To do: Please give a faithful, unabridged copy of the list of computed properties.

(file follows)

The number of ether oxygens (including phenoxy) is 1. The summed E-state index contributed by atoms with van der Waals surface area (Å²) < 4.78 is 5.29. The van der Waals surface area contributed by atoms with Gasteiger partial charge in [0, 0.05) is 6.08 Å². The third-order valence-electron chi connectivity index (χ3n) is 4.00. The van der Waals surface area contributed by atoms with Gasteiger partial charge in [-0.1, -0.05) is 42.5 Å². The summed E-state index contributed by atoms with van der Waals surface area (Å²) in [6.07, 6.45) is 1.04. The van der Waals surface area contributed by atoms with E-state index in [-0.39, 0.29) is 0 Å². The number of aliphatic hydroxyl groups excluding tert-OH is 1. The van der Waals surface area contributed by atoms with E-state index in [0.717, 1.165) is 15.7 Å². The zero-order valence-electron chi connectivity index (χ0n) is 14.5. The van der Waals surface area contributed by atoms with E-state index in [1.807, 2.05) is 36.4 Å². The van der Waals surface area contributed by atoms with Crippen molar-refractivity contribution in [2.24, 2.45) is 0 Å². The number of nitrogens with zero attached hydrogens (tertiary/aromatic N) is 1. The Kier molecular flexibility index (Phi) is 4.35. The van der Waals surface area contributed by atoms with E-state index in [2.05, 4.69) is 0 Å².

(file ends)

The number of ether oxygens (including phenoxy) is 1. The summed E-state index contributed by atoms with van der Waals surface area (Å²) < 4.78 is 5.29. The van der Waals surface area contributed by atoms with Gasteiger partial charge in [0, 0.05) is 6.08 Å². The third-order valence-electron chi connectivity index (χ3n) is 4.00. The van der Waals surface area contributed by atoms with Gasteiger partial charge in [-0.1, -0.05) is 42.5 Å². The summed E-state index contributed by atoms with van der Waals surface area (Å²) in [6.07, 6.45) is 1.04. The van der Waals surface area contributed by atoms with E-state index in [-0.39, 0.29) is 0 Å². The number of aliphatic hydroxyl groups excluding tert-OH is 1. The van der Waals surface area contributed by atoms with E-state index in [0.717, 1.165) is 15.7 Å². The zero-order valence-electron chi connectivity index (χ0n) is 14.5. The van der Waals surface area contributed by atoms with E-state index in [1.807, 2.05) is 36.4 Å². The van der Waals surface area contributed by atoms with Crippen molar-refractivity contribution in [2.24, 2.45) is 0 Å². The number of nitrogens with zero attached hydrogens (tertiary/aromatic N) is 1. The Kier molecular flexibility index (Phi) is 4.35. The van der Waals surface area contributed by atoms with E-state index in [2.05, 4.69) is 0 Å².